Open Access Articles- Top Results for Haunted house

Haunted house

This article is about houses purported to be haunted. For simulated haunted houses, see Haunted attraction (simulated). For other uses, see Haunted house (disambiguation).

A haunted house is a house or other building often perceived as being inhabited by disembodied spirits of the deceased who may have been former residents or were familiar with the property. Parapsychologists attribute haunting to the spirits of the dead and the effect of violent or tragic events in the building's past such as murder, accidental death, or suicide.[1] More scientific explanations for the perception that a house is haunted include misinterpreting noises naturally present in structures, waking dreams, suggestibility, and the effect of toxic substances in environments that can cause hallucinations.

In a 2005 Gallup poll, 37 percent of Americans, 28 percent of Canadians, and 40 percent of Britons expressed the belief that houses could be "haunted".[2][3]

Possible causes

According to science writer Terence Hines, cold spots, creaking sounds, and odd noises are typically present in any home, especially older ones, and "such noises can easily be mistaken for the sound of footsteps by those inclined to imagine the presence of a deceased tenant in their home."[4]

David Turner, a retired physical chemist, suggested that ball lightning could cause inanimate objects to move erratically.[5]

Skeptical investigator Joe Nickell writes that in most cases he investigated, he found plausible explanations for haunting phenomena, such as physical illusions, waking dreams, and the effects of memory. According to Nickell, the power of suggestion along with confirmation bias plays a large role in perceived hauntings. "As a house, inn, or other place becomes thought of as "haunted," more and more ghostly encounters are reported" says Nickell, "When people are given to expect paranormal events, they tend to notice those conditions that would confirm their expectations."[6]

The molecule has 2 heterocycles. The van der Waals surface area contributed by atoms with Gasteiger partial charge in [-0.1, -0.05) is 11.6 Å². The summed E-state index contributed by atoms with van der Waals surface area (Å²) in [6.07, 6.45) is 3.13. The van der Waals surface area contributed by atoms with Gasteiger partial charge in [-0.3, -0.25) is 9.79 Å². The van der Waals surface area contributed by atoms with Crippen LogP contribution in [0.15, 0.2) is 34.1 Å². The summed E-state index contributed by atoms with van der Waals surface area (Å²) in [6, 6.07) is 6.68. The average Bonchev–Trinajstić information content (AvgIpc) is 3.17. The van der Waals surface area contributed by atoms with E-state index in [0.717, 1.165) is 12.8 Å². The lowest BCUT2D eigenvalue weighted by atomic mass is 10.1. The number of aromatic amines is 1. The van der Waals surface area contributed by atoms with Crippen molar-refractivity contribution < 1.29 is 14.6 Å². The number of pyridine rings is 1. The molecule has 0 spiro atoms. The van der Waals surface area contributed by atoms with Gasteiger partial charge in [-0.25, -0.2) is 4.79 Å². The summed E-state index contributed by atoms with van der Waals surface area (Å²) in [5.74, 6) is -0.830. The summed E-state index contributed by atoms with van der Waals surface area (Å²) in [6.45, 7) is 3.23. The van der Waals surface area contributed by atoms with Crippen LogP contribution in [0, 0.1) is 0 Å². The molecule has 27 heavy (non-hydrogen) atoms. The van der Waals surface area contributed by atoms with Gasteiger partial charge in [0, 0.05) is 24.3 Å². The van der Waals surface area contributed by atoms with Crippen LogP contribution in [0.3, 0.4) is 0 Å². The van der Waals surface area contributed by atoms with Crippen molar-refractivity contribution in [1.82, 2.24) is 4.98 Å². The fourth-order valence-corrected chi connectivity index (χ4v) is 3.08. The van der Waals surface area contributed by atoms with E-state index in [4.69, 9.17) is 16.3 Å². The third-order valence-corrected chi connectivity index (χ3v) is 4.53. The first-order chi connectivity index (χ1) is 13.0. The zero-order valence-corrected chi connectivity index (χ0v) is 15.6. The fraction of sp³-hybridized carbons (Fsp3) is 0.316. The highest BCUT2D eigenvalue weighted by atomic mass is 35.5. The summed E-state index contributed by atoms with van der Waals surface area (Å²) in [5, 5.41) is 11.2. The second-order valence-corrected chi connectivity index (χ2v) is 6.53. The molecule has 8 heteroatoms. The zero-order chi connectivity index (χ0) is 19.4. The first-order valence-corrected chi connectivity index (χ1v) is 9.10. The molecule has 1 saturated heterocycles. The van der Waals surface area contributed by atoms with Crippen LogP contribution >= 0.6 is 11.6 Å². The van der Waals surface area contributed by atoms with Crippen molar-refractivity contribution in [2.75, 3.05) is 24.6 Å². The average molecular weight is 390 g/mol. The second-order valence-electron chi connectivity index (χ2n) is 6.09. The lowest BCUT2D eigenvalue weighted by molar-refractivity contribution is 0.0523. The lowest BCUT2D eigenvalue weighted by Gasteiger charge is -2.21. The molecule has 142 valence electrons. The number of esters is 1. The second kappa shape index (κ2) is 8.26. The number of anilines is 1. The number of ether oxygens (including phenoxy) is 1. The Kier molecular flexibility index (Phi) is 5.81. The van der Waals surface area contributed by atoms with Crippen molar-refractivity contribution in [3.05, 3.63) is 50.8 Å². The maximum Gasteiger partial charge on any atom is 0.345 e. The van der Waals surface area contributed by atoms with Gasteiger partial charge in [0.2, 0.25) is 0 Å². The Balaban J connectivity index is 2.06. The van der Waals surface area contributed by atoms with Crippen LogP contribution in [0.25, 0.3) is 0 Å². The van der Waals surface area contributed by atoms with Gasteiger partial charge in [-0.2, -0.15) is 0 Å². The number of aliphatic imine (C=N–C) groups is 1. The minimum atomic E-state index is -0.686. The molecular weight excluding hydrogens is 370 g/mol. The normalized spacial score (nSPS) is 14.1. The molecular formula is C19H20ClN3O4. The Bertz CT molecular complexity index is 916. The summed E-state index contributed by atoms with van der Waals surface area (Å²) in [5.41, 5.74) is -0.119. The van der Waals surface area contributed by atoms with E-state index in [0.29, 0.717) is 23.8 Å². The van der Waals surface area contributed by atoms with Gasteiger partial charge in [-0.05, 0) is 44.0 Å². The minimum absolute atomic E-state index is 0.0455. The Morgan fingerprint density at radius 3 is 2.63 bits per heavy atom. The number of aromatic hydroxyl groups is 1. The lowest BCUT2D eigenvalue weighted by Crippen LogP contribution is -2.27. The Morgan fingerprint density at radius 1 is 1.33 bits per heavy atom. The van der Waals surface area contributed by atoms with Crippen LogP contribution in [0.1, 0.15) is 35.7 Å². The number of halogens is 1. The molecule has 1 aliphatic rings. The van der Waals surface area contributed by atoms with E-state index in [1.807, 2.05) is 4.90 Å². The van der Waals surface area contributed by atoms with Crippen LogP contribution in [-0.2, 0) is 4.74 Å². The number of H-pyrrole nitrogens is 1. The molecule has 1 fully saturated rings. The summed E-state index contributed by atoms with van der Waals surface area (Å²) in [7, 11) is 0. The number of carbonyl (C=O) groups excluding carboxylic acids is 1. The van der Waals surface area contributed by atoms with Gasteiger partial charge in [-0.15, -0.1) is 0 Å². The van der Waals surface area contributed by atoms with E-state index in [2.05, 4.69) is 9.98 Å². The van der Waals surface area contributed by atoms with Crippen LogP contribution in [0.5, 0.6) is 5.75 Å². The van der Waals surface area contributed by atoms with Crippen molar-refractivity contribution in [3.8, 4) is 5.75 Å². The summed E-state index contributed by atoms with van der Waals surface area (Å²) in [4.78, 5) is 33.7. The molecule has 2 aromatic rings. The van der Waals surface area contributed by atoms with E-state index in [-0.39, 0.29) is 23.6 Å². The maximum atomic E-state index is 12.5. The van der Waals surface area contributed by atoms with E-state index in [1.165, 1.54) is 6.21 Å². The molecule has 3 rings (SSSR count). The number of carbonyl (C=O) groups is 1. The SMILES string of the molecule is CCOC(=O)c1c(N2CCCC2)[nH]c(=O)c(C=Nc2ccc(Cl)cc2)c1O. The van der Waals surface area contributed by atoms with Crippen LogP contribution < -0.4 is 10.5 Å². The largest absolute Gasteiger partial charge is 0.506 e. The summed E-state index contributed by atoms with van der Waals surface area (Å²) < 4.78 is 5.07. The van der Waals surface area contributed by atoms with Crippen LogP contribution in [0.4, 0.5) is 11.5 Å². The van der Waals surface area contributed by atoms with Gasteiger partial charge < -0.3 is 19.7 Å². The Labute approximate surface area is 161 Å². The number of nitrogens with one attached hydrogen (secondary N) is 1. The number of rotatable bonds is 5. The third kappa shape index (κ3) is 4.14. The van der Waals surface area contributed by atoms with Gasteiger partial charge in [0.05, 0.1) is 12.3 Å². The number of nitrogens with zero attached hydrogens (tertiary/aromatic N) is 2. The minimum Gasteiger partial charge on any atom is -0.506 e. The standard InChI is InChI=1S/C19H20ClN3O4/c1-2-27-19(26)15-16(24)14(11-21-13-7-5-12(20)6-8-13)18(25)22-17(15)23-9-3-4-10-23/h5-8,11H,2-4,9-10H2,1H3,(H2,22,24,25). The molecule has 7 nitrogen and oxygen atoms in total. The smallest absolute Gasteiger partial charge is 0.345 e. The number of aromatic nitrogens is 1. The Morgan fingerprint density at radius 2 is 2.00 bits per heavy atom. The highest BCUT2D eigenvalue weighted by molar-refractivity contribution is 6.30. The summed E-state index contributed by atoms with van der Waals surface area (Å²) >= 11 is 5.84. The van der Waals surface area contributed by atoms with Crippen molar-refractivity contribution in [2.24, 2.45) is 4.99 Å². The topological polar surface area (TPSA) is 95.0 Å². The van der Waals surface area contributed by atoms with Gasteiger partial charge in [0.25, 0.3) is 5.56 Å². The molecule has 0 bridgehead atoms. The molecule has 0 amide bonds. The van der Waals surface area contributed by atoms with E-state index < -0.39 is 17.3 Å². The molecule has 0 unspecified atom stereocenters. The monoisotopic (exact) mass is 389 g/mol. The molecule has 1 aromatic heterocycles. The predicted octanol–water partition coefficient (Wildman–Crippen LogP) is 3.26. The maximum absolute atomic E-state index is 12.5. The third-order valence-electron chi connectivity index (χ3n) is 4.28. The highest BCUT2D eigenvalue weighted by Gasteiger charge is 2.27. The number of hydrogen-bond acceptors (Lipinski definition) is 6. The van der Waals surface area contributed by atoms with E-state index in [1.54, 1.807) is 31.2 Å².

Toxicologist Albert Donnay believes that chronic exposure to substances such as carbon monoxide, pesticide, and formaldehyde can lead to hallucinations of the type associated with haunted houses. Donnay speculates on the connection between the prevalence of gas lamps during the Victorian era and start of the 20th century stories of ghost sightings and hauntings, describing it as the "Haunted House Syndrome".[7] Donnay says that carbon monoxide poisoning has been linked to haunted houses since at least the 1920s, citing a 1921 journal article published about a family who suffered headaches, auditory hallucinations, fatigue, melancholy, and other symptoms associated with haunted houses.[8]

Michael Persinger, Jason Braithewaite, and others, suggested that perceived apparitions, cold spots, and ghostly touches are perceptual anomalies caused by variations in naturally occurring or man-made magnetic fields.[9][10] However, a study by psychologist Chris French and others that attempted to replicate Persinger's findings found no link.[11][12]